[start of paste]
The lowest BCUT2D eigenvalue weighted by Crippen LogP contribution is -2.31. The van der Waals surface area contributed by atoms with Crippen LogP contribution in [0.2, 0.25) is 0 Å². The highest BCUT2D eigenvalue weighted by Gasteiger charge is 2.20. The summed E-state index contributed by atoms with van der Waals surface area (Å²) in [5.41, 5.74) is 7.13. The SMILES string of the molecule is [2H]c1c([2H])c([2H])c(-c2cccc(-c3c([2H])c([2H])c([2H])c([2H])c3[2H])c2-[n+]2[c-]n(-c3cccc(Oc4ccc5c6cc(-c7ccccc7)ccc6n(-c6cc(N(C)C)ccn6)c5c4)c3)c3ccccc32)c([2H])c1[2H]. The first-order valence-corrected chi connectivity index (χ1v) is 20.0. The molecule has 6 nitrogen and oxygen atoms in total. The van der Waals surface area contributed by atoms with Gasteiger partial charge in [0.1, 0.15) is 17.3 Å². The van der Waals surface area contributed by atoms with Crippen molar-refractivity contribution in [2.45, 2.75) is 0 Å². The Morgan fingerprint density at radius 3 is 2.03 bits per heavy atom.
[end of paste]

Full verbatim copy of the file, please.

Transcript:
The lowest BCUT2D eigenvalue weighted by Crippen LogP contribution is -2.31. The van der Waals surface area contributed by atoms with Crippen LogP contribution in [0.2, 0.25) is 0 Å². The highest BCUT2D eigenvalue weighted by Gasteiger charge is 2.20. The summed E-state index contributed by atoms with van der Waals surface area (Å²) in [5.41, 5.74) is 7.13. The SMILES string of the molecule is [2H]c1c([2H])c([2H])c(-c2cccc(-c3c([2H])c([2H])c([2H])c([2H])c3[2H])c2-[n+]2[c-]n(-c3cccc(Oc4ccc5c6cc(-c7ccccc7)ccc6n(-c6cc(N(C)C)ccn6)c5c4)c3)c3ccccc32)c([2H])c1[2H]. The first-order valence-corrected chi connectivity index (χ1v) is 20.0. The molecule has 6 nitrogen and oxygen atoms in total. The van der Waals surface area contributed by atoms with Gasteiger partial charge in [0.1, 0.15) is 17.3 Å². The van der Waals surface area contributed by atoms with Crippen molar-refractivity contribution in [2.45, 2.75) is 0 Å². The Morgan fingerprint density at radius 3 is 2.03 bits per heavy atom.